So merely “keeping it short” may be a fine strategy for saying hello, but a sentence like “Above all, we listen to our clients” calls for a more engaging follow-up. For example, “Are you interested in how we do all that listening? …Here’s an example…”
Now what does all this have to do with the other great “democratizer”, ARCHICAD and its competitors?
Basically, it’s not the platform that’s the issue. The issue is the platform’s seductiveness. Where efficiency may be everything when it comes to planning and prototyping, it’s not the first thing you think of when it comes to building human relationships — in person, or via social media.
While ARCHICAD can insure that we don’t use one extra brick – a valid concern in construction, living in fear of expending an extra word on social media can be a non-starter. An “elevator speech” may successfully initiate a conversation, but it can hardly be counted on to maintain one. A provocative photo illustrating a very efficient, very economical story about two star-crossed lovers may indeed “go viral,” but will do little to hold Shakespeare’s audience more than a few seconds from then on.
How, then, do we let ARCHICAD perform its marvelous work as a design tool, while we start using social media as an effective marketing tool for developing human relationships with all their inherent inefficiencies and messiness? How to start building meaningful relationships on social media, putting more emphasis on the social, and less on the memes of “going viral”?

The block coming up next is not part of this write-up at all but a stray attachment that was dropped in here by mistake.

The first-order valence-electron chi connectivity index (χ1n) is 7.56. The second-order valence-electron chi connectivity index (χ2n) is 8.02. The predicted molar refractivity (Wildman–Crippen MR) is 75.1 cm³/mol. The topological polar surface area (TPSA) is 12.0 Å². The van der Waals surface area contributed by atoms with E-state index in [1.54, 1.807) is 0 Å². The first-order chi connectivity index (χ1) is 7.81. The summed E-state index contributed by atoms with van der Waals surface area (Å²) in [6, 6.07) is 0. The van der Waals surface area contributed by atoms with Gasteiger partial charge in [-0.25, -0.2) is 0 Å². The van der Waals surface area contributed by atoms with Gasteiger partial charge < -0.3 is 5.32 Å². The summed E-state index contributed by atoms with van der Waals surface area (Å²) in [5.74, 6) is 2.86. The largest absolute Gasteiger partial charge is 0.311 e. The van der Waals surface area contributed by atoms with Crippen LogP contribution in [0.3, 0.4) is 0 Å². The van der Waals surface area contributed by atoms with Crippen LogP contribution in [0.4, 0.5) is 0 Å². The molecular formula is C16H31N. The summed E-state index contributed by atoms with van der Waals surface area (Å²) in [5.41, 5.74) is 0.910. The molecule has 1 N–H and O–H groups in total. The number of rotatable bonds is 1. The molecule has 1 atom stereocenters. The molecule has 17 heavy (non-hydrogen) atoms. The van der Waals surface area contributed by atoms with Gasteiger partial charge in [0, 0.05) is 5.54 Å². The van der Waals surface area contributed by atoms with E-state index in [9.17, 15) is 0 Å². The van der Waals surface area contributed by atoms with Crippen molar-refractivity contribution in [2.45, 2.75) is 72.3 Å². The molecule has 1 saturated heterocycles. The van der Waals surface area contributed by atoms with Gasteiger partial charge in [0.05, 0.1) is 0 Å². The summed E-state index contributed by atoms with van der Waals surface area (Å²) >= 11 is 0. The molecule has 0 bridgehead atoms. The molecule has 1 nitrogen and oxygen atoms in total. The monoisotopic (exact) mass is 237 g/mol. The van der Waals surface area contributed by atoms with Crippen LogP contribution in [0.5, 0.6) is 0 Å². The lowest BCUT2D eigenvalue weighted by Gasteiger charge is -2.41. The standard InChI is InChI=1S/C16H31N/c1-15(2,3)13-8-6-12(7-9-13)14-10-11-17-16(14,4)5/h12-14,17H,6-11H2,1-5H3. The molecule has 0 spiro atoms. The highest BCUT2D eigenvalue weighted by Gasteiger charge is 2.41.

This shift needs to happen sooner than later.
Indeed, we’re now seeing billions of photos, posts and profiles increasing exponentially. Somewhere, however, in the face of this information maelstrom, a lot of business is bound to happen. And it’s mainly going to happen through one on one relationships that matter. That’s why developing quality content and high engagement will make the difference between success and failure in social media marketing,
Puzzled about next steps? You’re not alone.
That’s why last year I launched an exclusive series of workshops for the New England design community, architects, interior designers, builders, vendors, crafts and design marketing people.
I’m calling this year’s series How to Win Friends and Influence People through Social Media. It’s an interactive, hands-on, limited-enrollment approach, designed to take the mystery out of writing more socially- engaging content.
It is content, not gimmicks, that’s going to separate design professionals from the pack. That said, it is important to realize that the “high quality” content everyone seems to be yearning for may at times be messy, inefficient, and all too human — the very opposite of what we expect from ARCHICAD.
Louis’ first “How to Win Friends…” social media workshop at Venegas at the Boston Design Center is already sold out.
You can take advantage of two more scheduled workshops coming up:
Dec 2, 2015 at Roomscapes on the South Shore
Jan 13, 2016 at Wolfers/Waltham
Louis will also facilitate a twenty minute demo on the Exhibition Floor at ABX Nov 19